The well-known English historian, former director of the Churchill National Archives, calls the American scientist McMeekin’s regret that England did not go to war with the USSR, as with Nazi Germany, as “absurd”. He considers this idea a “revision” of history, and evaluates the new work of the American as “essentially erroneous.”
During World War II, Churchill and Roosevelt teamed up with one assassin dictator to defeat another. In his revisionist historical work Stalin’s War: A New History of World War II, historian Sean McMeekin (Stalin’s War: A New History of World War II) argues that after the Nazi-Soviet Pact of 1939, Britain had to oppose both Hitler, and against Stalin. The bombing of the Baku oil fields by Britain, which provided fuel for the brutal conquests of both dictators, should have turned this war into a “principled battle against totalitarian aggression.”
McMeekin also argues that, having missed this chance, Western democracies were absurdly generous in providing Russia with Lend-Lease goods. Indeed, it presents an overwhelming inventory of the means by which capitalism has supported communism. After Stalin restored the tsarist military shoulder straps to the Soviet army, Lend-Lease aid included, among other things, about three million yards of gold braid worth $ 7 million. In addition to weapons, the United States supplied oil to the Soviet Union in such huge quantities that it was rumored that the Russians were using it to lubricate their boots. Meanwhile, American housewives had to settle for margarine.
According to McMeekin, Roosevelt was so magnanimous that “it is difficult to shake off the impression that Soviet agents of influence then took over the White House.” And in exchange for these generous gifts, McMeekin argues, the West “never received anything.” In fact, the Russians paid for this help in blood. Democratic leaders were not in the least deceived about Stalin, but even they were aware of the colossal sacrifices that Russia suffered on the Eastern Front, where Germany had 80% of all its losses on the battlefields of World War II.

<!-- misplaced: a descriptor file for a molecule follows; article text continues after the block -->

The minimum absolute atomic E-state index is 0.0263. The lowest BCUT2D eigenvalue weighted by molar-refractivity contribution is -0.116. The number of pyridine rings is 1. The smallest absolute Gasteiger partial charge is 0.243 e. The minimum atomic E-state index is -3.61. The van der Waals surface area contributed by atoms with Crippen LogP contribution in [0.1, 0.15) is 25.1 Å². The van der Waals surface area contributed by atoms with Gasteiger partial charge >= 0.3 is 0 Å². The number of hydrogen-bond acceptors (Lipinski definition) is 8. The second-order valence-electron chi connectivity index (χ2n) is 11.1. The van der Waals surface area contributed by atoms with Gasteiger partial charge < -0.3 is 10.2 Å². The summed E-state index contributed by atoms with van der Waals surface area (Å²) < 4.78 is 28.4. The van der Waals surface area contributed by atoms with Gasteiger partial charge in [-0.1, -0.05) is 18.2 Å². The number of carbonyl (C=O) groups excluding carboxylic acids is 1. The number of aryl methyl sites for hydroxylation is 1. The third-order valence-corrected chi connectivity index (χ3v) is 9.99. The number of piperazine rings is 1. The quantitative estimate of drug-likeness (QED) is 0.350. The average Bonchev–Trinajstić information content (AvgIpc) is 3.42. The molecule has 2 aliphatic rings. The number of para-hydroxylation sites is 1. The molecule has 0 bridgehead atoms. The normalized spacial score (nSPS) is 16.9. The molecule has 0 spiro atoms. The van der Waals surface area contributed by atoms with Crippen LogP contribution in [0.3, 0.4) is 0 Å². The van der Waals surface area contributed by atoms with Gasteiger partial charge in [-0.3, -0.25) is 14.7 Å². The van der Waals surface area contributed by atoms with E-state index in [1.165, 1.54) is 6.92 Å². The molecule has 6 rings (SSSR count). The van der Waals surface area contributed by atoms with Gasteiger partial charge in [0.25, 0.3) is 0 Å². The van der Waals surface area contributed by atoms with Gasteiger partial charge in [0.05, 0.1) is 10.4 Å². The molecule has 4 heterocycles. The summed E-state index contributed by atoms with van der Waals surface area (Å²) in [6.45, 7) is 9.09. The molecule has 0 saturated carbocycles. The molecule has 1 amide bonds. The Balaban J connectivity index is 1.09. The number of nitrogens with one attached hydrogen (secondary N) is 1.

As you can see from these numbers, the idea that in 1940 Britain had to challenge the Red Army, like the German Wehrmacht, is completely absurd. It would, of course, be noble to go to the aid of the valiant Finns, but it would lead to our sure defeat. Of course, the Kremlin tyrant was disgusting, and no one understood the full horror of Moloch of Bolshevism better than Churchill. He and Roosevelt made forced concessions to Stalin, but thereby achieved the destruction of Hitler.
While Sean McMeekin’s book is not always accurate in detail (General Brooke was not Churchill’s “Air Chief”), it is based on fairly extensive research.
But, like the previous work of this historian from Bard College (a prestigious private liberal arts university of liberal arts and sciences, located in the state of New York, USA – ed.), In which Russia was unjustifiably accused of unleashing the First World War, it completely erroneous in essence.
Pierce Brandon is a former director of the Winston Churchill Memorial Archives (Britain’s largest historical and documentary archives center in Cambridge, British National Treasure – ed.), And is currently a Senior Fellow at Churchill College at the University of Cambridge.
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